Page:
Sometimes it takes a drastic event to create drastic improvements.

Back To The Future
I know you're ready, so let's fast-forward to the 20th century. As the 1900s progressed, it became more and more the century of the big corporation. The natural by-product of which was the marginalization of small businesses. Not that small business had ever been a major blip on anyone's radar screen, but now, there was more contrast to be drawn between us and our big neighbors. Those of us who weren't going to grow into Ford Motor Company, McDonald's, or Kellogg's, were disregarded as family owned shops, farms, and backwater foundries and factories.

In professional terms, employees of these small establishments were not viewed with the same credibility as someone who worked for any of the big companies. I know, because I worked for Sears and Xerox during their heydays, and the nod-of-acceptance I got when I answered the obligatory "where do you work" question was much more vigorous than the one I got later, when I said I was a small business owner. The response to the latter answer was more "Oh! Well! Isn't that nice?" Read: "You poor thing. Couldn't get a real job."

The Beginning Of The End
All of that started to change in the mid-1970s. I believe the events of that decade contributed significantly to the end of major corporations being seen as the answer to personal, professional, and national economic salvation. Events? Don't worry, you didn't miss a plague - at least not a biomedical one. But there was a shift.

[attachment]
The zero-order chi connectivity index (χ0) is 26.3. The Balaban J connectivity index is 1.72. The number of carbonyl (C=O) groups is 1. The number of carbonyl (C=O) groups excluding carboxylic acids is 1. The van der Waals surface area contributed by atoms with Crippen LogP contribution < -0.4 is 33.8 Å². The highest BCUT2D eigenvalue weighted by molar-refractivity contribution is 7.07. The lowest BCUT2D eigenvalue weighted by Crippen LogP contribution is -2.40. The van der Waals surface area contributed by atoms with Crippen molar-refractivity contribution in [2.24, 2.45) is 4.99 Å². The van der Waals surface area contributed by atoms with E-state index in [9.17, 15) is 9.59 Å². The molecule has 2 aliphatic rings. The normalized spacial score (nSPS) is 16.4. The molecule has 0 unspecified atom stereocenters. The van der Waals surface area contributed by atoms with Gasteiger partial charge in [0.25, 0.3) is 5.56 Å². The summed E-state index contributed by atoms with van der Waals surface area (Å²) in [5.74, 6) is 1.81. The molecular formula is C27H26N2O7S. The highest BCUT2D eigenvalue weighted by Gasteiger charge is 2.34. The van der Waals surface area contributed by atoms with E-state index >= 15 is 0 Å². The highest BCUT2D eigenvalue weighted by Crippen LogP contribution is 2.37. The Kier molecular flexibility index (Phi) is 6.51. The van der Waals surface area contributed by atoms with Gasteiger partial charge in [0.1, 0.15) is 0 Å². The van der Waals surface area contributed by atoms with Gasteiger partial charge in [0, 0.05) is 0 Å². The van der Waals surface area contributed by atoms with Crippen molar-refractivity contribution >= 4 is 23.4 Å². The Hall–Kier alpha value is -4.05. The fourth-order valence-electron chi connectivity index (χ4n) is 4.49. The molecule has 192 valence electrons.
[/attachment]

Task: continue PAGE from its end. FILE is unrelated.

Reductions in military spending for the Viet Nam war caused the 1969 recession. We were barely over that recession when the official end of the war, coupled with the energy crisis, created the deeper recession of the mid-1970s. Nixon's price controls and the malaise years of the Carter administration connected us to the recession of 1981-82.

Concurrently during this period, there was the second Japanese attack of the 20th Century. I call it the Japanese 3-C invasion: Cars, copiers, and cycles (motor). This offensive forever changed one very large American industry, one medium-sized one, and one small one.

The New Plague
The 1970s were not good economic years as America struggled with double-digit inflation. Plus all of these political and competitive forces combined with bad economic policy (double-digit prime interest rate), to create a pretty tough profit environment for everyone, but especially for big business. The big, publicly traded companies are largely funded with the equity capital of shareholders, who demand profits, growth, or both. So, in the 1970s, when the corporate Solomons were deciding which of their babies to cut in half, profits or personnel, who do you think got the sword - I mean, axe? That's right, the one with the heartbeat.

Long term, employees create profits. Short term, they create payroll expense. Thus began the professional equivalent of the pestilence for millions of loyal employees - downsizing - as short-term memory, the classic symptom of dividend dementia, gripped boardroom behavior all across the land.

But - unlike Black Death in the 14th century, which was gone in three years - downsizing has become systemic in corporate America. Here's a familiar headline that is seen on a regular basis, and is now appearing in its 4th decade:

The Wall Street Journal
Dateline: New York